Tips for young — 30-years-old-and-under — investors (Part 1 of 2)
December 22, 2006
(First of a two-part series)
Face it, as an individual under 30, you're not the average investor, and modeling your portfolio after that of your parents isn't always a good idea. In fact, doing so can cause you to miss out on some valuable learning opportunities and, in the long run, even cost you money. If you want to make the most of your money, every decision you make about your portfolio is as important as the last. In this article we look at the unique set of challenges involved in portfolio management for young investors and provide some advice to help you succeed.
Obviously, picking the right stocks is one of the most important aspects of investing intelligently. However, as a young investor, you have a lot less to worry about – namely retirement and wealth maintenance. Because preserving your nest egg needn't be your first priority (you have plenty of years ahead of you for that) you can take on a greater amount of risk than your parents.
High risk certainly has some negative connotations, especially when you're talking about your money. Nevertheless, there are a lot of advantages to dealing with riskier stocks. And while higher risk investments do come with a greater chance of loss, they also comes with a greater chance of gain. In other words, these stocks are subject to volatility. This is in contrast to more stable investments such as those made in blue chip companies that generally have lower growth potential but also benefit from lower risk.
There is a wide range of riskier investments in the stock market, including small companies with high growth potential or companies in the midst of a turnaround. Taking a chance on one of these companies can greatly improve the returns you can earn in the market. Don't forget, though, that high risk stocks live up to their name, so you do stand the chance of losing the money that you invested. If you do, it's all right – virtually every investor suffers losses from time to time – chalk it up to experience and try again.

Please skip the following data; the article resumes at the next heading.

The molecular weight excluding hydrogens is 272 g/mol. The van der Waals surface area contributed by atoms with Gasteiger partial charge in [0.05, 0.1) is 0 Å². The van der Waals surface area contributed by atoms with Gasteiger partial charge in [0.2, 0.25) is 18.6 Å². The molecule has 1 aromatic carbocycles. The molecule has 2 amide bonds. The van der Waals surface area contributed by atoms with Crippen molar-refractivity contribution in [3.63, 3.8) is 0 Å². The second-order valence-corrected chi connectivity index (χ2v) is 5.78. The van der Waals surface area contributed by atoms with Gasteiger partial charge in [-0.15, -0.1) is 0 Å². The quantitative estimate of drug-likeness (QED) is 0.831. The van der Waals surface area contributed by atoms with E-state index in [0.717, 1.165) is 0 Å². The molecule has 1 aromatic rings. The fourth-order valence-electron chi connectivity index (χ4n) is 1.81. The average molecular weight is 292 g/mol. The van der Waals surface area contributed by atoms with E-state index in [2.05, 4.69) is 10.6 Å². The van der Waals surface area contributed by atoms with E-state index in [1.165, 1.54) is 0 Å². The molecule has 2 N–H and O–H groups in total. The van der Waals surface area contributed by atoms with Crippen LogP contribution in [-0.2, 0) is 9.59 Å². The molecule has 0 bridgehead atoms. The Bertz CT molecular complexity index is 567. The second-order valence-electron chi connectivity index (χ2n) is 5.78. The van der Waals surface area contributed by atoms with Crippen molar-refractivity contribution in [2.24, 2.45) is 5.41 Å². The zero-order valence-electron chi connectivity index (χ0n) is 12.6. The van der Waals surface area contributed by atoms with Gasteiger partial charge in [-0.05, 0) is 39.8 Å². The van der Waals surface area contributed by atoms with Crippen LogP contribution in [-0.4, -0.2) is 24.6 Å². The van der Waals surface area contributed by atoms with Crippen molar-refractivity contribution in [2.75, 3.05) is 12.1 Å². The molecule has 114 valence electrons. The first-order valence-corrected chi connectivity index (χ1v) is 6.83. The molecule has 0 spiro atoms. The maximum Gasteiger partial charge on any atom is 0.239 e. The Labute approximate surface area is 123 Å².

While higher risk investments have the potential for higher returns, there's a difference between a high-risk stock and a bad pick. Hopefully, you won't learn this the hard way. An important thing to remember in this case is that a high-risk investment doesn't necessarily refer to a penny stock. Investing in penny stocks as an inexperienced investor isn't just very risky, it's very ill advised. It's best to leave that to people who know what they're doing.
- From "Portfolio Management for the Under-30 crowd" by Jonas Elmerraji published on http://www.investopedia.com/. Jonas Elmerraji is the founder and publisher of growFolio, an online business magazine for the under-35 crowd, which provides business sense with just a dash of pop culture for future tycoons. Jonas is currently a financial economics major at the University of Maryland, Baltimore County.